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February 16, 2019

Trump must govern 'with heart', Melania says amid immigrant children crisis

People participate in a protest against a recent US immigration policy, of separating children from their families, outside the Tornillo Tranit Centre, in Tornillo, Texas, US, June 17, 2018. /REUTERS
People participate in a protest against a recent US immigration policy, of separating children from their families, outside the Tornillo Tranit Centre, in Tornillo, Texas, US, June 17, 2018. /REUTERS

First Lady Melania Trump appeared on Sunday to break with the Trump administration's 'zero tolerance' policy on illegal immigrant children crossing into the United States with adult family members.

The debate over the policy has focused on approximately 2,000 children who have been separated from their parents or adult guardians and transported to either government facilities or foster care.

Resulting photos of the circumstances under which some of the minors are being housed have driven Democrats to decry the situation as "heartless" and "immoral" – and to call for the use of discretion that would

The First Lady's spokeswoman Stephanie Grisham said in a statement to, CNN and other outlets that "[Melania] hates to see children separated from their families and hopes both sides of the aisle can finally come together to achieve successful immigration reform.

 "She believes we need to be a country that follows all laws, but also a country that governs with heart."

What 'successful' immigration reform means, however, is in the eye of the beholder.

The Justice and Homeland Security Departments are strictly applying immigration law, which treats border-jumpers as lawbreakers worthy of prosecution.

The month-old 'zero tolerance' approach was put into place in response to a dramatic increase in the number of illegal immigrants being apprehended at or near America's southern border.

That outcome, however, puts children who crossed the US-Mexico border with them in the same category as children of other criminal defendants – meaning they can't remain in custody with adults who are often their parents.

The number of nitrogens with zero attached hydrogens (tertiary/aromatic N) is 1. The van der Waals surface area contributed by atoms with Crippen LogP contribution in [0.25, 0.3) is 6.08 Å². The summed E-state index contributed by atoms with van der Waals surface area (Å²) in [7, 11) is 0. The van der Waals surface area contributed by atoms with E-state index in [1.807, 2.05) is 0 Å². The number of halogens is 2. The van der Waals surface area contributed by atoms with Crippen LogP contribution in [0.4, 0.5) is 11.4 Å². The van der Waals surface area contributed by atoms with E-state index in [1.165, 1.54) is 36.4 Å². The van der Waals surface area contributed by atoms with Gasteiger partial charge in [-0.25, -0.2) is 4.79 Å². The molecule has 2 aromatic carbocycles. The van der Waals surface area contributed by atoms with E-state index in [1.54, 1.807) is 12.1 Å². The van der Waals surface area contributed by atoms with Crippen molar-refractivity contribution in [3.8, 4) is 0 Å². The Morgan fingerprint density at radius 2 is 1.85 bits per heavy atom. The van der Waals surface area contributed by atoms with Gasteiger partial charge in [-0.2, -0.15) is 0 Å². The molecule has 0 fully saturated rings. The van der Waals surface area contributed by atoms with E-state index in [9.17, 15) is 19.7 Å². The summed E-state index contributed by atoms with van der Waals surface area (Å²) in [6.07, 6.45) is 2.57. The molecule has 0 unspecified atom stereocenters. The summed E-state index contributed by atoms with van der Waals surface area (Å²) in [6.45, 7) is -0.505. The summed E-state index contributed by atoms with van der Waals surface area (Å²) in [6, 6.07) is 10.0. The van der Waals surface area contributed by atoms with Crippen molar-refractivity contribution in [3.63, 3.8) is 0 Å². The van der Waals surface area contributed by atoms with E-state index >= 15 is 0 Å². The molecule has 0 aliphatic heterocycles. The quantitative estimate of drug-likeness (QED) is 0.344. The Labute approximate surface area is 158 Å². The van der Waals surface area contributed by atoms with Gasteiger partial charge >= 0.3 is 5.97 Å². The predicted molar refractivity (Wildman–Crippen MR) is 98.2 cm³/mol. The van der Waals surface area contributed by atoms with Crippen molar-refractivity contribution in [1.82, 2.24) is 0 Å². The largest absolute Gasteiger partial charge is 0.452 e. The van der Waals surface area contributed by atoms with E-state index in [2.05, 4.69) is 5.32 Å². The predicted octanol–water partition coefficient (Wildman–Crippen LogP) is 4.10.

"It's the same as any other child who is left separated from a father or a mother who's held in jail pending prosecution of a criminal case," an administration official told on Sunday.

That outlook is shared by Attorney General Jeff Sessions and the President.

Trump tweeted Sunday that "Democrats can fix their forced family breakup at the Border by working with Republicans on new legislation, for a change! This is why we need more Republicans elected in November. Democrats are good at only three things, High Taxes, High Crime and Obstruction. Sad!"

In this case, however, the children are initially housed by the Department of Health and Human Services, compared to minor citizens who are left with a single parent or referred to civilian foster care.

The official requested anonymity to speak freely, saying: 'There's no reason to treat any class of criminals differently than any other.' 

"If Democrats want to change the law, they can come along with Republicans. That, however, will require a longer-term solution including more border security."

"Border security' is the Trump administration's most common substitute language for the wall that Trump has promised since early in the presidential campaign.

Aside from serving as legislative leverage to secure funding for the wall, the President and Sessions have repeatedly defended their chosen method of enforcing federal law, saying it has the added benefit of deterring future border-crossers.

The President has sometimes clumsily blamed Democrats for his policy, drawing howls of protests and claims Trump is a liar from commentators, immigration advocates and some news outlets as a whole, most notably CNN and The New York Times. 

Some in the administration have openly signaled their distaste with the policy and its effects.

"As a mother, as a Catholic, as somebody who's got a conscience ... I will tell you that nobody likes this policy," Trump counselor Kellyanne Conway said Sunday on 'Meet the Press.'

She also tossed the political hot potato down Pennsylvania Avenue to Capitol Hill.

"Congress passed the law that it is a crime to enter this country illegally," she added." So if they don’t like that law, they should change it."

 Senate Democrats remain the most persistent obstacles to a deal, refusing to join Republicans in a majority large enough to break a filibuster and bring a bill to a vote.

 Senate Majority Leader Mitch McConnell, a Republican, has refused to invoke a 'nuclear option' that Trump favors, abolition of the filibuster, a move that would allow Republicans to pass a White House-friendly proposal by the slimmest of margins.

The President is expected to meet with the entire GOP caucus Tuesday in Congress to drive congressional Republicans toward either of two immigration bills stuck in legislative purgatory.

Melania Trump last month unveiled a White House 'Be Best' initiative, a children's welfare platform focusing on 'well-being, social media use, and opioid abuse.'

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